Think of this example:

Digging a five foot hole for a flag pole or a seven foot hole for a flag pole.

When the wind hits it, it won’t come out of the ground if it’s deep enough into the ground.

Extended counter shoes are shoes that have an extended counter, which is actually better.

Shoes can be a useful tool if you have weakness. But unfortunately the weakness is caused from wearing shoes. They can be a problem yet they are a necessity.

So buying the right shoes with a good counter support can be very helpful in reducing over rolling of the foot

Video Tutorial # 99 What Is The Best Way To Lace Your Shoes?

    Today i’m going to talk about how to lace a shoe. That might sound kind of strange because most of them are already laced when you get them. You might think the company laces them correctly when you get them but that is not always true. I have a tricky way of lacing […]

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Today i’m going to talk about how to lace a shoe.

That might sound kind of strange because most of them are already laced when you get them. You might think the company laces them correctly when you get them but that is not always true.

I have a tricky way of lacing shoes that will make them fit perfectly, snug and make the shoe a better support mechanism when you need it.

The Proper Way To lace Shoes

 

What we have here is a Drew shoe and it has a lacing system that starts over the top.

When you lace the shoe from over the top it doesn’t allow the leather strapping mechanism to come together so easy when you go over the top on the first lacing.

1. What I do is change that and from the start lace the shoe from underneath. (pictured above) So the first lacing and all of the lacing come from underneath and over.

2. The second thing you might notice is an option or a loop on the top of the shoe. I recommend that you never, ever put that lace through that loop. The reason why I say that is when you pull that tight what can happen is the toe lifts of the shoe.  If this starts to happen then the arch of your foot won’t be able to handle the landings.

The more relaxed the arch of your foot is with less tension the more maximum force it can absorb into the mechanism and spring off the ground for efficiency.

Dr. Stoxen explains the importance of lacing the shoes correctly

 

Once again when you lace the shoe at the top it pulls the toe up even more and the front of the shoe won’t even touch the ground, which keeps the arch reversed and makes the spring mechanism weaker. The other important factor is to lace under and over.

Thats the two tips on lacing I can give you.

Do it with one shoe to compare how it feels with the other shoe.

Dr. James Stoxen DC shares tips on how to lace a shoe properly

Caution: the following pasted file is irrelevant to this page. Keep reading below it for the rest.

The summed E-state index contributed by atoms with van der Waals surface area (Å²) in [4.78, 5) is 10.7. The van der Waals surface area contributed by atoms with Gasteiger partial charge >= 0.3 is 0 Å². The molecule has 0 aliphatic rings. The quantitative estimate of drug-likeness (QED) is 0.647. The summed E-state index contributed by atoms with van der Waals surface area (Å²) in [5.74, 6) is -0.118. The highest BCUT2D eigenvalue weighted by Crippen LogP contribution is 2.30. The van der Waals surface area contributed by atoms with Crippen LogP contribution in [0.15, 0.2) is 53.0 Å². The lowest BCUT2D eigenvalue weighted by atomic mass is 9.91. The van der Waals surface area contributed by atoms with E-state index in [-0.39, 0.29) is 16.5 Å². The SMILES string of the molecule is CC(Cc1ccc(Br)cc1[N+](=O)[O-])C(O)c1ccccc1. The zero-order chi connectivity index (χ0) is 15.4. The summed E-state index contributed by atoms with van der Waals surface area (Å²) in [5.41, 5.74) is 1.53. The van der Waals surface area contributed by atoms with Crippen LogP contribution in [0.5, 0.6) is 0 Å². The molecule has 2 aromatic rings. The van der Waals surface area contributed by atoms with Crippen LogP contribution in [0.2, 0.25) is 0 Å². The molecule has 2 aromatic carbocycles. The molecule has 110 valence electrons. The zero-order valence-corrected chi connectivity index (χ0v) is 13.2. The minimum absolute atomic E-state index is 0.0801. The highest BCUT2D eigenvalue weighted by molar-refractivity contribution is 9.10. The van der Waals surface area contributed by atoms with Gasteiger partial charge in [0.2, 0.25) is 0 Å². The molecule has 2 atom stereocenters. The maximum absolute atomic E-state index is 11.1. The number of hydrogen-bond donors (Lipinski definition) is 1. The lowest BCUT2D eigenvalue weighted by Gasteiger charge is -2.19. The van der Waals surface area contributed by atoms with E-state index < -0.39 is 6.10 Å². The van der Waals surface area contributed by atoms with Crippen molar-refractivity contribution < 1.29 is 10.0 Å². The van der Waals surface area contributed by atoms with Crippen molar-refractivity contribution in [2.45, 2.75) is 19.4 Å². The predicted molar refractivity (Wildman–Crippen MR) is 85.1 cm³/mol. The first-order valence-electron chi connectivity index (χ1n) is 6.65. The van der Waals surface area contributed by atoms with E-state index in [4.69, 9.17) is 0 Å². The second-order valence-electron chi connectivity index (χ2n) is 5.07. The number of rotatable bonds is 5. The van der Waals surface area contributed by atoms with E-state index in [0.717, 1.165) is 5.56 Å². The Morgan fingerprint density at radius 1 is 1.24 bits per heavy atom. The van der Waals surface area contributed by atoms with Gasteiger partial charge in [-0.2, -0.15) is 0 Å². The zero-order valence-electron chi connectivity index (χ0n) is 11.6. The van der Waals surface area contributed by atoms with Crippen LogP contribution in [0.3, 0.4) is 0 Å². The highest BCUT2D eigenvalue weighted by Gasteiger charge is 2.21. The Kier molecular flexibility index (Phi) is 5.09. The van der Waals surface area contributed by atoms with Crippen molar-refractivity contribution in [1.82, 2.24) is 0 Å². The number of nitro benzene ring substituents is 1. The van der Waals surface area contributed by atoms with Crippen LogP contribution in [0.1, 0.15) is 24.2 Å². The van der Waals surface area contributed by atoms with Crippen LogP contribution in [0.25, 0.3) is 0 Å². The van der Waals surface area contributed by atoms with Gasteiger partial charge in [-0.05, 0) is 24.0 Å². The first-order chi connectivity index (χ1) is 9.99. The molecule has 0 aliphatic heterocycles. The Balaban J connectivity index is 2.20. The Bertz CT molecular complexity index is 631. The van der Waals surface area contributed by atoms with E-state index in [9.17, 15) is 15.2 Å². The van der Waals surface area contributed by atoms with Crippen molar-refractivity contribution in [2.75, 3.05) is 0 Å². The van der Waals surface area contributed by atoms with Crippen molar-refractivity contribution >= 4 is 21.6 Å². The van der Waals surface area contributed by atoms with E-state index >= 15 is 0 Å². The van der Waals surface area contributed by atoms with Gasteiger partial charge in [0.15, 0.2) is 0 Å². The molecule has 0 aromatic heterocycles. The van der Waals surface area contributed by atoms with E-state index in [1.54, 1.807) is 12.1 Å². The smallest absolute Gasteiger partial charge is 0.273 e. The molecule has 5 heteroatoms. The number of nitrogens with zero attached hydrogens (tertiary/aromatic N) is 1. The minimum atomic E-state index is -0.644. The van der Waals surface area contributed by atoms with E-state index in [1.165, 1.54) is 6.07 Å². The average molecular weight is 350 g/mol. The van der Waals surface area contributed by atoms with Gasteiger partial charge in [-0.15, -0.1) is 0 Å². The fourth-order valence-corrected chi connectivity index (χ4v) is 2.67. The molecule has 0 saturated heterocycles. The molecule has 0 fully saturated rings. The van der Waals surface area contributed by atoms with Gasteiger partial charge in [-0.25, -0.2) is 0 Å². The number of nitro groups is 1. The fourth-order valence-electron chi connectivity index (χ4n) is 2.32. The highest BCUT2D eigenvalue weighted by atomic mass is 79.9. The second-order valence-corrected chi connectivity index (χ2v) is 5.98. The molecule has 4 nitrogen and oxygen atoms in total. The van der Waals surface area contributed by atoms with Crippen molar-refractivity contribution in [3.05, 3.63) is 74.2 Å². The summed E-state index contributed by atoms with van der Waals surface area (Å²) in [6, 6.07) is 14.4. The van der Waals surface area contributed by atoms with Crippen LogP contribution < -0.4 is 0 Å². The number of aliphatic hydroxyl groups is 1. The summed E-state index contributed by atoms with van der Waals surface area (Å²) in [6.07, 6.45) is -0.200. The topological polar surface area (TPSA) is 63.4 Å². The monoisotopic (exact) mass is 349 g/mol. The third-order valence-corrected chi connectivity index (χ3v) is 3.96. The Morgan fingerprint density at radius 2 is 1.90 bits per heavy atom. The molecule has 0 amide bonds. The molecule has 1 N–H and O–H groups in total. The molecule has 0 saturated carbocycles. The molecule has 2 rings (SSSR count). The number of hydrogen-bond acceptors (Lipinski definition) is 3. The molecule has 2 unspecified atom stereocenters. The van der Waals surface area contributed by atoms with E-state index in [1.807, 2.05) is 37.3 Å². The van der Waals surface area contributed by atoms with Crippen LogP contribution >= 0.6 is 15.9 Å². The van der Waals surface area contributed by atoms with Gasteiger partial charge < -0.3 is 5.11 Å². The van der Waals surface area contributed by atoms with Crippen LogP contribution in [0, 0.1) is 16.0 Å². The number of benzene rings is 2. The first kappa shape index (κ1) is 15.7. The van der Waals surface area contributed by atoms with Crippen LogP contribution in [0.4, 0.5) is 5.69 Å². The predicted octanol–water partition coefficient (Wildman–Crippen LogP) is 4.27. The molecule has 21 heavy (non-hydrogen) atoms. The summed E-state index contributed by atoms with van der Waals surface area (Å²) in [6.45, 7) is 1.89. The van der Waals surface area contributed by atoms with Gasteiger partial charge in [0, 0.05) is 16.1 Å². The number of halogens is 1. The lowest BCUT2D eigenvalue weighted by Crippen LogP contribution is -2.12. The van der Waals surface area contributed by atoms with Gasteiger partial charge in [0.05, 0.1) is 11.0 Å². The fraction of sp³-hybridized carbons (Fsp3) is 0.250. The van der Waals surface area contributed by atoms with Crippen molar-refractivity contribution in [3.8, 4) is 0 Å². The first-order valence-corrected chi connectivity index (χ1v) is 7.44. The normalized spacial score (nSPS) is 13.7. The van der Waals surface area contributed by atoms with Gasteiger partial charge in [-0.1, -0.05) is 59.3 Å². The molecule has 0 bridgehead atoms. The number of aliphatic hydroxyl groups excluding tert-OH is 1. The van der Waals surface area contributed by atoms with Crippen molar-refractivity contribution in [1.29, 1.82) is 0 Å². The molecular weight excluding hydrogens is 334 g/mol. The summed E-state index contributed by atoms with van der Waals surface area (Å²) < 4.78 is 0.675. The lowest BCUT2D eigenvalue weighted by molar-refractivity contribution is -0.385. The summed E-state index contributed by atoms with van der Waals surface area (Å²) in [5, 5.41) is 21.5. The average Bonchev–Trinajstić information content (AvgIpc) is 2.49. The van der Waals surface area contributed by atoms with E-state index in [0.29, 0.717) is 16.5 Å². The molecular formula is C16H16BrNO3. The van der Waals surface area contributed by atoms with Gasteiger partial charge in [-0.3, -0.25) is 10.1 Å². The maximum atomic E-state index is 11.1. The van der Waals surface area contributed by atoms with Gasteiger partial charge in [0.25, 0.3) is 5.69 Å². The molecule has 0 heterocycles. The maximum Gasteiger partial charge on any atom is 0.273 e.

Lace all of your shoes this way!!!

Video Tutorial #133 Circle Walk, Jog, Run And Sprint

    Modern society has removed the twists and turns out of our daily life. We walk on sidewalks, roadsides, hallways and treadmills. We no longer have as much uneven terrain to stimulate the receptors, which help with the balance of strength in the sides of our foot stabilizers. This exercise is excellent for redeveloping […]

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Circle Walk, Jog, Run and Sprint

 

Modern society has removed the twists and turns out of our daily life. We walk on sidewalks, roadsides, hallways and treadmills. We no longer have as much uneven terrain to stimulate the receptors, which help with the balance of strength in the sides of our foot stabilizers.

This exercise is excellent for redeveloping the muscles, which have atrophied due to a lack of use.

Circle walk, jog, run and hop

An exercise you can do to strengthen the spring suspension system muscles is Circle Walk: (see pictures above and video above)

Use cones to outline a circle about 12 feet in diameter. Walk the circle at a normal pace, making sure your pelvis is directly over , or in front of your foot as it lands. As you pick up speed, lean in. Once you complete a desired number of laps in one direction, head the other way. Tighten the circle first to eight feet, then five. Ensure that you do not land your foot heel first with each step.

Excerpt take from the book, How I Got My Wiggle Back, page 158, When you walk the force is about one to two times your body weight, and when you run it’s three to five times. Plyometrics – those impact exercises- can be even greater.

To strengthen your unlocked spring mechanism we are going to initially focus on creating resistance through using your body weight to generate relatively low levels of force.

 

foot moving in various directions

 

The drills concentrate on moving in multiple directions (side to side, zig-zagging, circles) to challenge spring suspension system muscles that often become weak because we don’t vary our movement. We move in a straight line too much-on a flat footpath, a treadmill, or a stairmaster- and my doing so only exercise the foot spring suspension muscles in the front and back, not on the side and elsewhere.

Another various of the circle run are ‘Circle Run Cone Touch’ exercises as seen in the video below: